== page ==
Doctors at hospitals in New York City and Philadelphia said they have “never seen so many” young people obstructions in large vessels, the deadliest form of stroke. Research in 15 medical centres over three weeks found 40 percent of LVO admissions were in Covid-19 patients under 50.
The average age for the severe stroke is 74.
A separate, not yet peer-reviewed study, observed 214 Covid-19 patients admitted to three hospitals in Wuhan, China.
It found 36 percent of the patients had neurological complications like impaired consciousness or blood clots in the brain.
Clots that form in the lower body can travel to the lungs, causing a deadly blockage called a pulmonary embolism – a common deadly symptom of coronavirus patients.
Blood clots near the heart can cause a heart attack and blockages above the chest can cause strokes.
While experts have not confirmed the virus causes blood clots, some say it could be caused due to an immune overreaction called a “cytokine storm”.
Cytokines are chemical-signaling molecules which lead a healthy immune reaction. They tell immune cells to fight viral molecules in the system.
In some cases, this process goes into overdrive and immune cells begin damaging healthy tissues, and that is known as a cytokine storm.
This can cause deteriorated blood vessels to leak and cause blood pressure to drop, increasing the probability of clots forming, according to Dr Jamie Garfield from Temple University Hospital in Philadelphia.
Dr Garfield, a pulmonologist who treats coronavirus patients, told Science Magazine this was “probably” the real reason behind many coronavirus deaths.
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Other scientists theorise the unique shape of coronavirus allows to latch onto blood vessels when it enters the system, damaging them and causing leaks.
Professor Ian Jones, a virologist at the University of Reading, told MailOnline: “Covid binds to an enzyme called ACE2 which is on the surface of the cell.
“It simply uses it as a way of attaching itself but in doing so the enzyme function of ACE2 is reduced.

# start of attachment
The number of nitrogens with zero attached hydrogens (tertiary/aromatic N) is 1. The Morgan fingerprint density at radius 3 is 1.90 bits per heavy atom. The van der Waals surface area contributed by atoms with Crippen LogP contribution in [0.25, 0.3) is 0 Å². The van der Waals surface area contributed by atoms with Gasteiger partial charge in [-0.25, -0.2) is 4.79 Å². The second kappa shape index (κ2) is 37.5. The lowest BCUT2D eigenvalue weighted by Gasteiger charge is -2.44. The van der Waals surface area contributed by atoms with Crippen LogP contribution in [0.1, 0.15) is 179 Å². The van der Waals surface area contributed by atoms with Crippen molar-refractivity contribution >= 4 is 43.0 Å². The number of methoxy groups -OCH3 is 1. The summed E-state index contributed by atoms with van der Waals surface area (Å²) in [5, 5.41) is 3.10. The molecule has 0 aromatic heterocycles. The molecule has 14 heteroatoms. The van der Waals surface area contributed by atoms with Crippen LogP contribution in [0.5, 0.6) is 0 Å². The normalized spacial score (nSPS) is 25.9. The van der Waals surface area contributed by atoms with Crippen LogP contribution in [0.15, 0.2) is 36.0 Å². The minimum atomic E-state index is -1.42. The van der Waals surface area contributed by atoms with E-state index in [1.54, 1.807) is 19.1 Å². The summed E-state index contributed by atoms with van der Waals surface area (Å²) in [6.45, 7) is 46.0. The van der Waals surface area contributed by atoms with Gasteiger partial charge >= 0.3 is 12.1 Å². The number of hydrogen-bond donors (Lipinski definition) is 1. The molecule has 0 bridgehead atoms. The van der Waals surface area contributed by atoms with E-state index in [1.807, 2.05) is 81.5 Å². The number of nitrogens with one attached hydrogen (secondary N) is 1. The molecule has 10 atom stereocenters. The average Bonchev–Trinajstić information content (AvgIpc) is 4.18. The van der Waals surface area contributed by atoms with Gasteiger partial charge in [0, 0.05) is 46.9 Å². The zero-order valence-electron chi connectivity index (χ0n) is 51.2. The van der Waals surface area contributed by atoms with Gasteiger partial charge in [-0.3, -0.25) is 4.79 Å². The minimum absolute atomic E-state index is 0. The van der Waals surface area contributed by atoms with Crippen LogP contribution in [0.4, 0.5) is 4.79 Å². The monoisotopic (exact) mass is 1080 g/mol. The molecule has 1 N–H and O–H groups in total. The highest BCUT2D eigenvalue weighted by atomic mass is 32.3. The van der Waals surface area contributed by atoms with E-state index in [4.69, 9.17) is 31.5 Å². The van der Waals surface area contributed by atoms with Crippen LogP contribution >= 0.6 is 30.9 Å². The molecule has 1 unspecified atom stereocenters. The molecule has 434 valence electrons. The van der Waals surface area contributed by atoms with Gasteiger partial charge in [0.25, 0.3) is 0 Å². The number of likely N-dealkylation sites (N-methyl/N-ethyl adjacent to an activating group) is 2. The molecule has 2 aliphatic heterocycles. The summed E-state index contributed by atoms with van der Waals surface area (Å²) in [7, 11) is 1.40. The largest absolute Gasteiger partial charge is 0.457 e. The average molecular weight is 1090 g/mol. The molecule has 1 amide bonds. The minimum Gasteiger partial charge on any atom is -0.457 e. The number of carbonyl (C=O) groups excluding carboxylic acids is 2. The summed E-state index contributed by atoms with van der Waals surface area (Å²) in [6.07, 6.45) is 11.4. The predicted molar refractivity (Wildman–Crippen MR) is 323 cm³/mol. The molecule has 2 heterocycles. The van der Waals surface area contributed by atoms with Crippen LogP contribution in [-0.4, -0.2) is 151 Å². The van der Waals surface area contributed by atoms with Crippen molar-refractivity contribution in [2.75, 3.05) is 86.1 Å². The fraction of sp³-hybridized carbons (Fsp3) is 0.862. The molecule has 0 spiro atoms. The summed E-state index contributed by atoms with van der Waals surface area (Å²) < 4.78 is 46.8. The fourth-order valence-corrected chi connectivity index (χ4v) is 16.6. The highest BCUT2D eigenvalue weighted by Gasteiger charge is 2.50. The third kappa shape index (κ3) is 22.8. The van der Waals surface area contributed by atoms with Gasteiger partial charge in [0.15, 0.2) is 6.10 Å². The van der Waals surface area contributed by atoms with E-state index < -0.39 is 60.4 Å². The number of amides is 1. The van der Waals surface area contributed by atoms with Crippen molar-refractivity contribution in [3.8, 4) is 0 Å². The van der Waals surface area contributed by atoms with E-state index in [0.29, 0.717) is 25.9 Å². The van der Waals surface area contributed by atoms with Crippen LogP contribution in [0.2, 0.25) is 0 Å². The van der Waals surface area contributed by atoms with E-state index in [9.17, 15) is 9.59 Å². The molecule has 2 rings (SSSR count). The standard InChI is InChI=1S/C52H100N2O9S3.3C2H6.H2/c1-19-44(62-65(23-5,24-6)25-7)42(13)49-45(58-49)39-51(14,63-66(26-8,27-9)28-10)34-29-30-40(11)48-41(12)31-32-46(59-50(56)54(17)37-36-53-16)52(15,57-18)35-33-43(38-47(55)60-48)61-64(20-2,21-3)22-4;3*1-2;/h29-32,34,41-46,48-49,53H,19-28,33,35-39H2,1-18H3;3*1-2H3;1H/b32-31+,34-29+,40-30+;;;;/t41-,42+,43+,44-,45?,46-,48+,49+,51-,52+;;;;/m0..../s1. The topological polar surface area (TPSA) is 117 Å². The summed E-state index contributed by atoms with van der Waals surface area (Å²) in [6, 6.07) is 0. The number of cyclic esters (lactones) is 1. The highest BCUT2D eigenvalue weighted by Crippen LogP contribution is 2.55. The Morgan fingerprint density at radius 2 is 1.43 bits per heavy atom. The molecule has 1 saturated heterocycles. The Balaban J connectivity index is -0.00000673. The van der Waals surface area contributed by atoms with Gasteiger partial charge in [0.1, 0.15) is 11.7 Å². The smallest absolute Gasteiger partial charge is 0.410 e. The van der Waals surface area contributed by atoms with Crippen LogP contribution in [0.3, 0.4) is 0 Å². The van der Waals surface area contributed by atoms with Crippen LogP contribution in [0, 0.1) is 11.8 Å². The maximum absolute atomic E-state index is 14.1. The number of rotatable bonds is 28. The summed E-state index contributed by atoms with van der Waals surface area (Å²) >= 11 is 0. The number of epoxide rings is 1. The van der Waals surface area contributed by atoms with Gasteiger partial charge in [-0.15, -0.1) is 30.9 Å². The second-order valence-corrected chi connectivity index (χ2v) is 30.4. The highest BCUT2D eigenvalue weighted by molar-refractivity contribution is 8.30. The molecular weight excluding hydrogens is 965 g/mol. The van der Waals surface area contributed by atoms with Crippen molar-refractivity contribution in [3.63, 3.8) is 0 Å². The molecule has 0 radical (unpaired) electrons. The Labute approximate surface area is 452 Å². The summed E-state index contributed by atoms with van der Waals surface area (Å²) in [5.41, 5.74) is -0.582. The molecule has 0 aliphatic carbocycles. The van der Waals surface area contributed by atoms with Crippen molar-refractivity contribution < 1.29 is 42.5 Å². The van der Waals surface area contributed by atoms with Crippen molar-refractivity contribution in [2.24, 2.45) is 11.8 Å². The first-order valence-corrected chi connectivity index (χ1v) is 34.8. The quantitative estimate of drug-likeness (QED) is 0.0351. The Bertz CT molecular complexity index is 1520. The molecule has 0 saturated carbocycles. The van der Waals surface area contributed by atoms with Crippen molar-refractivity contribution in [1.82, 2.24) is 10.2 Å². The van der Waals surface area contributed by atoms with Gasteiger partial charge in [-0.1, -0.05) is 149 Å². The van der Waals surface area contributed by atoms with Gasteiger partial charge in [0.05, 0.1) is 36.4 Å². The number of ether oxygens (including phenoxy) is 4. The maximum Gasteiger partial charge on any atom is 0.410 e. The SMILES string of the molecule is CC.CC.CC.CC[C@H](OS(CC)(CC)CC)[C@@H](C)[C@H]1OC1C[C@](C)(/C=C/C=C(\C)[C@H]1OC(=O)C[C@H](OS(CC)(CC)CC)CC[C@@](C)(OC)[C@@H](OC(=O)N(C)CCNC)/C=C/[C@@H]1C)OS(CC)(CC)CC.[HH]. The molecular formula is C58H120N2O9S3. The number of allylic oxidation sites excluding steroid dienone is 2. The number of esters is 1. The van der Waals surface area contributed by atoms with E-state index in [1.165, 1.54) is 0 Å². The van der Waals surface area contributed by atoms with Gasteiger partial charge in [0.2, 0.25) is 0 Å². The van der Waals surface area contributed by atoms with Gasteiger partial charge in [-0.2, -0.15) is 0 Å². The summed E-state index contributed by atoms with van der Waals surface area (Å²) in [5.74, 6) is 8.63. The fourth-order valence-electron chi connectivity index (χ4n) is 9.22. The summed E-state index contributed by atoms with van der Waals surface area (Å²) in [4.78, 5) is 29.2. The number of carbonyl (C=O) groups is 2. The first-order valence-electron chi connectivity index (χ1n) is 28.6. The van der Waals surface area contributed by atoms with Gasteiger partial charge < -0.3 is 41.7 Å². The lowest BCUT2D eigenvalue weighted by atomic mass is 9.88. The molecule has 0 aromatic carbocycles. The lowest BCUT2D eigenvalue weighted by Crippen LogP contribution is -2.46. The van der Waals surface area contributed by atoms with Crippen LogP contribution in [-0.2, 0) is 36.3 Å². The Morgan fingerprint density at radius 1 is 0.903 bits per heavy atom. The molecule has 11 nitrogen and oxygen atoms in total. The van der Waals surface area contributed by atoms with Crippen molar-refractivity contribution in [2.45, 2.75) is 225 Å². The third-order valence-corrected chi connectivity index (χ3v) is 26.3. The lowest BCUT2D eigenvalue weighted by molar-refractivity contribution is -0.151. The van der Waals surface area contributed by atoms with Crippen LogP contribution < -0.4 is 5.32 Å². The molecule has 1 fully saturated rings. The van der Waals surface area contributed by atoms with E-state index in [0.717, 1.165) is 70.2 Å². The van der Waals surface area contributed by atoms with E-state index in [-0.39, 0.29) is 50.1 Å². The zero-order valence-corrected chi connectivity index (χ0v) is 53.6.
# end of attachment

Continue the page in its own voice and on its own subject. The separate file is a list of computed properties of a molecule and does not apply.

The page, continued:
“The consequence of this is an imbalance of hormones called Angiotensin I and Angiotensin II which together regulate blood pressure. It could be related to the increase in strokes reported.”
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Dr Robert Bonow, a professor of cardiology at Northwestern University, said it may be the coronavirus’ unique shape that is responsible the blood clotting.
He told MailOnline: “With COVID specifically, what you see that you don’t with the flu, is because under a microscope, coronavirus has all these spikes coming out of it, and those spikes are little proteins that are looking for receptors on the cells that they attach onto.
“It’s specifically looking for receptors in the lungs, but those same receptors sit on blood vessels, so it can attach on the lungs but also on blood vessels.”
Once they attach themselves to the blood vessel cells, the viral molecules can cause damage to these as well as to heart tissue, Dr Bonow says.
They can create “hypercoagual states,” forming blood clots that lead to heart attacks.
If coronavirus attacks blood vessels, it could explain why patients who already have damaged vessels – such as diabetes and high blood pressure patients – are more likely to become severely ill.
Heart damage was found in 20 percent of patients at hospitals in Wuhan according to a March 25 document in JAMA Cardiology.
Another study in the Wuhan found 44 percent of patients in ICU experienced heart arrhythmias.
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